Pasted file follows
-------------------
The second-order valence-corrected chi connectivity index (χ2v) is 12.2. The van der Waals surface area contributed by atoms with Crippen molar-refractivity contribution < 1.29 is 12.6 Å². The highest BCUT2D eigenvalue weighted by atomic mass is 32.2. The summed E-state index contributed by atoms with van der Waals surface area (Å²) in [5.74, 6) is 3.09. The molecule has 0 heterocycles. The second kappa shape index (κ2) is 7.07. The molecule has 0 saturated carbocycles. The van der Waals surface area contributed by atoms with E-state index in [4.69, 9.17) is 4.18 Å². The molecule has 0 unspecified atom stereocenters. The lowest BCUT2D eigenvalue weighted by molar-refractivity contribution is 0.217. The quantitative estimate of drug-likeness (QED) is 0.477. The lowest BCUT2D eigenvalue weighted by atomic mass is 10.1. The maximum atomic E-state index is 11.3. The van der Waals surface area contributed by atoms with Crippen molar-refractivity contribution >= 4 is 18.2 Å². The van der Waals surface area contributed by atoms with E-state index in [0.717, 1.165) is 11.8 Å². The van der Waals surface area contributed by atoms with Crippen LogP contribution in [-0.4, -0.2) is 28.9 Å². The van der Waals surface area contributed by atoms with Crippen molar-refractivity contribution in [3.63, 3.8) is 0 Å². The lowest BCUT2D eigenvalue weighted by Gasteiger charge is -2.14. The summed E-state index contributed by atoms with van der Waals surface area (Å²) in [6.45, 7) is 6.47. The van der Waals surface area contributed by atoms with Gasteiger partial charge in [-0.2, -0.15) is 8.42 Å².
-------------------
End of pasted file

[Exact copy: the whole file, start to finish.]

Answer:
The second-order valence-corrected chi connectivity index (χ2v) is 12.2. The van der Waals surface area contributed by atoms with Crippen molar-refractivity contribution < 1.29 is 12.6 Å². The highest BCUT2D eigenvalue weighted by atomic mass is 32.2. The summed E-state index contributed by atoms with van der Waals surface area (Å²) in [5.74, 6) is 3.09. The molecule has 0 heterocycles. The second kappa shape index (κ2) is 7.07. The molecule has 0 saturated carbocycles. The van der Waals surface area contributed by atoms with E-state index in [4.69, 9.17) is 4.18 Å². The molecule has 0 unspecified atom stereocenters. The lowest BCUT2D eigenvalue weighted by molar-refractivity contribution is 0.217. The quantitative estimate of drug-likeness (QED) is 0.477. The lowest BCUT2D eigenvalue weighted by atomic mass is 10.1. The maximum atomic E-state index is 11.3. The van der Waals surface area contributed by atoms with Crippen molar-refractivity contribution >= 4 is 18.2 Å². The van der Waals surface area contributed by atoms with E-state index in [0.717, 1.165) is 11.8 Å². The van der Waals surface area contributed by atoms with Crippen LogP contribution in [-0.4, -0.2) is 28.9 Å². The van der Waals surface area contributed by atoms with Crippen molar-refractivity contribution in [3.63, 3.8) is 0 Å². The lowest BCUT2D eigenvalue weighted by Gasteiger charge is -2.14. The summed E-state index contributed by atoms with van der Waals surface area (Å²) in [6.45, 7) is 6.47. The van der Waals surface area contributed by atoms with Gasteiger partial charge in [-0.2, -0.15) is 8.42 Å².